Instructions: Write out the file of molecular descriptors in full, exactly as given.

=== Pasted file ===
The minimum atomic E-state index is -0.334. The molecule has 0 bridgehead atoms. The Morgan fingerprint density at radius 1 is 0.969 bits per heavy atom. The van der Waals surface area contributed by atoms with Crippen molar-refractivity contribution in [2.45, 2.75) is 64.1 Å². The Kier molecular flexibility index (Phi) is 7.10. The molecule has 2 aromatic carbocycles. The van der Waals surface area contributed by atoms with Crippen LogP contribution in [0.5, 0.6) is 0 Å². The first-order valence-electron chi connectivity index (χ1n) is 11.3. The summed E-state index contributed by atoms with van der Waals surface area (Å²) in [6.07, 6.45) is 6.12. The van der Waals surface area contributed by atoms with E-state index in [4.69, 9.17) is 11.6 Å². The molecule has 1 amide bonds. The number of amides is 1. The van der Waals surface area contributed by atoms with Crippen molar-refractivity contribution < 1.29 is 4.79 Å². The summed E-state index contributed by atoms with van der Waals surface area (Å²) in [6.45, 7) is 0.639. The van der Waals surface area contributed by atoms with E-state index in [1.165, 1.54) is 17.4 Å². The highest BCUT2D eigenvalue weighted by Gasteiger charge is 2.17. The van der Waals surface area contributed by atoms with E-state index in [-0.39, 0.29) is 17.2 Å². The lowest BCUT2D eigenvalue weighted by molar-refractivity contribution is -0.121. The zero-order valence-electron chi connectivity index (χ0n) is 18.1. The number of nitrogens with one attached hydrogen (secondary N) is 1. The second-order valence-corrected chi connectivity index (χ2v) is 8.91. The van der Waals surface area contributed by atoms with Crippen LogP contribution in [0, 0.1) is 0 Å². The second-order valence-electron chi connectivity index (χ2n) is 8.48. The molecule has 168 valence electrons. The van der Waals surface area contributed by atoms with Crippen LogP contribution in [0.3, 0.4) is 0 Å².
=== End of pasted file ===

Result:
The minimum atomic E-state index is -0.334. The molecule has 0 bridgehead atoms. The Morgan fingerprint density at radius 1 is 0.969 bits per heavy atom. The van der Waals surface area contributed by atoms with Crippen molar-refractivity contribution in [2.45, 2.75) is 64.1 Å². The Kier molecular flexibility index (Phi) is 7.10. The molecule has 2 aromatic carbocycles. The van der Waals surface area contributed by atoms with Crippen LogP contribution in [0.5, 0.6) is 0 Å². The first-order valence-electron chi connectivity index (χ1n) is 11.3. The summed E-state index contributed by atoms with van der Waals surface area (Å²) in [6.07, 6.45) is 6.12. The van der Waals surface area contributed by atoms with E-state index in [4.69, 9.17) is 11.6 Å². The molecule has 1 amide bonds. The number of amides is 1. The van der Waals surface area contributed by atoms with Crippen molar-refractivity contribution < 1.29 is 4.79 Å². The summed E-state index contributed by atoms with van der Waals surface area (Å²) in [6.45, 7) is 0.639. The van der Waals surface area contributed by atoms with E-state index in [1.165, 1.54) is 17.4 Å². The highest BCUT2D eigenvalue weighted by Gasteiger charge is 2.17. The van der Waals surface area contributed by atoms with E-state index in [-0.39, 0.29) is 17.2 Å². The lowest BCUT2D eigenvalue weighted by molar-refractivity contribution is -0.121. The zero-order valence-electron chi connectivity index (χ0n) is 18.1. The number of nitrogens with one attached hydrogen (secondary N) is 1. The second-order valence-corrected chi connectivity index (χ2v) is 8.91. The van der Waals surface area contributed by atoms with Crippen LogP contribution in [0, 0.1) is 0 Å². The second-order valence-electron chi connectivity index (χ2n) is 8.48. The molecule has 168 valence electrons. The van der Waals surface area contributed by atoms with Crippen LogP contribution in [0.3, 0.4) is 0 Å².